Summer may have you envisioning long weekends, but when it comes to truly recharging, science says there’s a better day to take off than Friday.
Our body clocks have a lot to do with it—our experience of time is determined by what’s known as “pacers,” Dawna Ballard, a scholar of chronemics (the study of time and communication), told Quartz. Some are internal, like whether you’re a morning person or a night owl. Others are determined by outside factors, such as the structure of a work week or having a deadline.
“Everyone has a different chronotype,” Ballard says. “Some people are slower moving, some people are faster moving. Our work, though, just goes and throws that out the window and says actually, this is how fast you have to work, this is when you have to work.”
The pace of life on the weekend versus the work week helps explain why it feels hard to get back in the groove on Monday morning. But that doesn’t mean that the best way to reinvigorate yourself is by taking a long weekend. In fact, researchers have found that the best day to take off is Wednesday. A mid-week break doesn’t disrupt the work week but gives you time to recharge. Find out about these 10 sneaky sources of stress at work.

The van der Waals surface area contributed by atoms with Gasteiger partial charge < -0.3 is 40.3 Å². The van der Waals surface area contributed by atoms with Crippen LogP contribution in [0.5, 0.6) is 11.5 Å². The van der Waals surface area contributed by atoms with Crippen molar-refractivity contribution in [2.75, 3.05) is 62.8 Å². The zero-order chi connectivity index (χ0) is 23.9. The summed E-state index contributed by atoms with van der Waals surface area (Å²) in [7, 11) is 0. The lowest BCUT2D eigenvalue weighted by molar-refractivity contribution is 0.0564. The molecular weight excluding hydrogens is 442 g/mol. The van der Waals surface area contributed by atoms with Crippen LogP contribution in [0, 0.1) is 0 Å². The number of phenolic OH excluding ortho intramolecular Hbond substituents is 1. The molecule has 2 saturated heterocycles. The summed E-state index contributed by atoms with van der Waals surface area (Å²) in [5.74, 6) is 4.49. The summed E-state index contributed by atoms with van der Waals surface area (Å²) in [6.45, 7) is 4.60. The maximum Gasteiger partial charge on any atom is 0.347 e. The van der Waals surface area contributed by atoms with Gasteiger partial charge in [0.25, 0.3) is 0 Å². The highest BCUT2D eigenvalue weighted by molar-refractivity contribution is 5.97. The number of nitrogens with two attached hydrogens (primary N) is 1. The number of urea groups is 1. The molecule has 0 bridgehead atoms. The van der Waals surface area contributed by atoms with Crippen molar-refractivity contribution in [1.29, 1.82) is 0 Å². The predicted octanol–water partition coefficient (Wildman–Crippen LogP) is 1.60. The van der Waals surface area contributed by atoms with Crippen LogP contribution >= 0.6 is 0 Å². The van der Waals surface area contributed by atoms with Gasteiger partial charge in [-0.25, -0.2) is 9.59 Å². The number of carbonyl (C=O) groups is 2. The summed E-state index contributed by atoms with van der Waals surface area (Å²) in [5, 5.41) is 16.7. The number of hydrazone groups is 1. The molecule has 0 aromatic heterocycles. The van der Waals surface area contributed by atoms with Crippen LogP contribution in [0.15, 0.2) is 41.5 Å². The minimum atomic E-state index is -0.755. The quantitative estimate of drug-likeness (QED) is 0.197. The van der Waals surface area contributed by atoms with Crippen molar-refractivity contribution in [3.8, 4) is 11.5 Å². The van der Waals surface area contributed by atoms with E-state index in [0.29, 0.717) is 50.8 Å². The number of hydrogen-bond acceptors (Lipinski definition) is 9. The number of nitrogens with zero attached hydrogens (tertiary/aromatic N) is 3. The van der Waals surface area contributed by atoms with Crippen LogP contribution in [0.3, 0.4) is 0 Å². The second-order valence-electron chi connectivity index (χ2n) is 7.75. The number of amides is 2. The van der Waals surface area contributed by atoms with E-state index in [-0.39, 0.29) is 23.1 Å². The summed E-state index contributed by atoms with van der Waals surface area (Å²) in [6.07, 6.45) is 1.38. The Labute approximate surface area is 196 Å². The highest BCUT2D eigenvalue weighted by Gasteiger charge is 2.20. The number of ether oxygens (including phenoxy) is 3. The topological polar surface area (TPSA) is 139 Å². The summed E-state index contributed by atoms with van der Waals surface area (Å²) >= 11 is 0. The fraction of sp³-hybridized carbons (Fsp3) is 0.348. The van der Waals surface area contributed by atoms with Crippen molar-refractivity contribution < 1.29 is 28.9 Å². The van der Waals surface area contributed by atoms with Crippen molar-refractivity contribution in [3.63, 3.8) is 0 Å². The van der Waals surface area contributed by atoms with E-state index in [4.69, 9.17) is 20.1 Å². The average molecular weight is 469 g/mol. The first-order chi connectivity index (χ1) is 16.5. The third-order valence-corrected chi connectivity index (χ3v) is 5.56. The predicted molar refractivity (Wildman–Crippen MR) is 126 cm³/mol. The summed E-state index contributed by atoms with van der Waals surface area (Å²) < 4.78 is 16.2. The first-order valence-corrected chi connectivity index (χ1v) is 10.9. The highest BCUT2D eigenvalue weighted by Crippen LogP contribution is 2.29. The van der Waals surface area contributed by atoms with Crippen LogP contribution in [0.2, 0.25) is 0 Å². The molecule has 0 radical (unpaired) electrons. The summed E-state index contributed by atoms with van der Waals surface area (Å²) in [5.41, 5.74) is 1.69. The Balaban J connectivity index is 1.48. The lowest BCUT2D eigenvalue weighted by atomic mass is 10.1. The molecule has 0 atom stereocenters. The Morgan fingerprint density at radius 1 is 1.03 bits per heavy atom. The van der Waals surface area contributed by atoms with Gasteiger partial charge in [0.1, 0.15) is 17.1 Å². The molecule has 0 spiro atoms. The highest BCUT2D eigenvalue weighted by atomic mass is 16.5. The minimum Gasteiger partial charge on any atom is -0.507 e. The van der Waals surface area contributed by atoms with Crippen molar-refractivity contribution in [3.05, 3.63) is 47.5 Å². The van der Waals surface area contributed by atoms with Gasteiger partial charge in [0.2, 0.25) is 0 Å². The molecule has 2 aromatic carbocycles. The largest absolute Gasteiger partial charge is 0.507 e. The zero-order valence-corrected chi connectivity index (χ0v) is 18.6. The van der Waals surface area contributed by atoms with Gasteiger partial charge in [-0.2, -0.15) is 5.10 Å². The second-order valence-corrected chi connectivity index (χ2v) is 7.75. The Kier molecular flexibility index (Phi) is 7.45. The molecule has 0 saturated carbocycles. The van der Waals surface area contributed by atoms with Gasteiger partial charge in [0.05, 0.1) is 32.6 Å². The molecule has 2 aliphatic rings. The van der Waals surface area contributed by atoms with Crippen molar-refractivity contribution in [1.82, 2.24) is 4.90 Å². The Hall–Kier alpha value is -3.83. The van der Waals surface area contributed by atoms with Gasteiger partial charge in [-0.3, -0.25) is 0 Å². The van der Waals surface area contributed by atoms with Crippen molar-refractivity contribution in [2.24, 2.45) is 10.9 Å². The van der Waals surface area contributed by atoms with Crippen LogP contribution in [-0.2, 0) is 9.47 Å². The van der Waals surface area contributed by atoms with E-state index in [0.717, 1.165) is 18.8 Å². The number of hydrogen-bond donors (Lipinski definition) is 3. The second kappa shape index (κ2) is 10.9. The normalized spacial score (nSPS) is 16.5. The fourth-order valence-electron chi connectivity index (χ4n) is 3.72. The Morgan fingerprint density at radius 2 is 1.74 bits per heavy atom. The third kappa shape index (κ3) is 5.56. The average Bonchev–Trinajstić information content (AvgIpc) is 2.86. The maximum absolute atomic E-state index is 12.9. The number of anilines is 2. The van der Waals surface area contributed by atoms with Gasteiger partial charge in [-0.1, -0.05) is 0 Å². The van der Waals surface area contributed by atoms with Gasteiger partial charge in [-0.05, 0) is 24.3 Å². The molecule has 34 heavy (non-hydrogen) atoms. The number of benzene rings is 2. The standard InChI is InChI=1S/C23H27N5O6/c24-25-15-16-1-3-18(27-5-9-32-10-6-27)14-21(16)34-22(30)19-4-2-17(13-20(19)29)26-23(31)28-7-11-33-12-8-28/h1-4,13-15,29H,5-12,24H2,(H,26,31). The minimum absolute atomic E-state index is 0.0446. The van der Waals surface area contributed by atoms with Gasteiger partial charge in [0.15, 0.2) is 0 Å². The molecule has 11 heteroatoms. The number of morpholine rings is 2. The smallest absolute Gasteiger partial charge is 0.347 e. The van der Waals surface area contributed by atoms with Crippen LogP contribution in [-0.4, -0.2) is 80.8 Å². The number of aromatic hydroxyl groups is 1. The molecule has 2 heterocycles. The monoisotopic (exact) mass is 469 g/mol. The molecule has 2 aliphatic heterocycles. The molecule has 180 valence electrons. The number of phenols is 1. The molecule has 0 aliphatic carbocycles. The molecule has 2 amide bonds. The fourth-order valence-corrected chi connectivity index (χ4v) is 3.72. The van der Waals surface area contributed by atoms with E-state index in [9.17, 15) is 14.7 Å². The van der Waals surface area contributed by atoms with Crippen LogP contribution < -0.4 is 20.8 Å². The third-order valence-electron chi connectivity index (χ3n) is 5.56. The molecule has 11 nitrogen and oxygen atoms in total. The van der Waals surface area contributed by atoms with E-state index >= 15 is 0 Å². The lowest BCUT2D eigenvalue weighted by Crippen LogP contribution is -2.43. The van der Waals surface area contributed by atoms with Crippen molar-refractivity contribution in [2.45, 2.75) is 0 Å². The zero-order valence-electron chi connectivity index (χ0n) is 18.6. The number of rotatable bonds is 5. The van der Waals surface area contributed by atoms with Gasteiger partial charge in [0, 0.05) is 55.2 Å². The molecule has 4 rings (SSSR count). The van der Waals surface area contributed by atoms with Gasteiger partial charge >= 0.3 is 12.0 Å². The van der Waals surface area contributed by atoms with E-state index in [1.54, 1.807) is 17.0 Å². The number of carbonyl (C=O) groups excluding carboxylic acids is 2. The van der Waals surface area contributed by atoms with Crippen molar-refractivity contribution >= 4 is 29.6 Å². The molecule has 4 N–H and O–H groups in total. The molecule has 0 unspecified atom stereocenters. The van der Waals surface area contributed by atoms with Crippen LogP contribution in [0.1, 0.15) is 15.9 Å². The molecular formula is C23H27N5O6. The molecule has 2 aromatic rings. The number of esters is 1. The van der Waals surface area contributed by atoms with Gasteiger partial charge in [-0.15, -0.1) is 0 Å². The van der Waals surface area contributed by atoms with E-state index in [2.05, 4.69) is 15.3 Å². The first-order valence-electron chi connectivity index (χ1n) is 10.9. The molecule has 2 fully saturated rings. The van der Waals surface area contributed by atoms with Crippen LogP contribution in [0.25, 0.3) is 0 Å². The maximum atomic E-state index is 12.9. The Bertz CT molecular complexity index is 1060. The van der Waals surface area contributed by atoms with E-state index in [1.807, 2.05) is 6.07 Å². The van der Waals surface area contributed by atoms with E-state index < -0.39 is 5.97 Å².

And that’s important for your health, scientists have found. “Chronic misalignment between our lifestyle and the rhythm dictated by our inner timekeeper is associated with increased risk for various diseases,” writes Jeffrey C. Hall, Michael Robash, and Michael W. Young in recent research on our circadian rhythms.
But if you can’t take the day off completely, Wednesday is also a good day to work from home. While working from home on Monday or Friday make it almost an extension of the weekend, a mid-week break from a long work commute can help people get more done. Next, don’t miss the 36 ways to make your workday less stressful.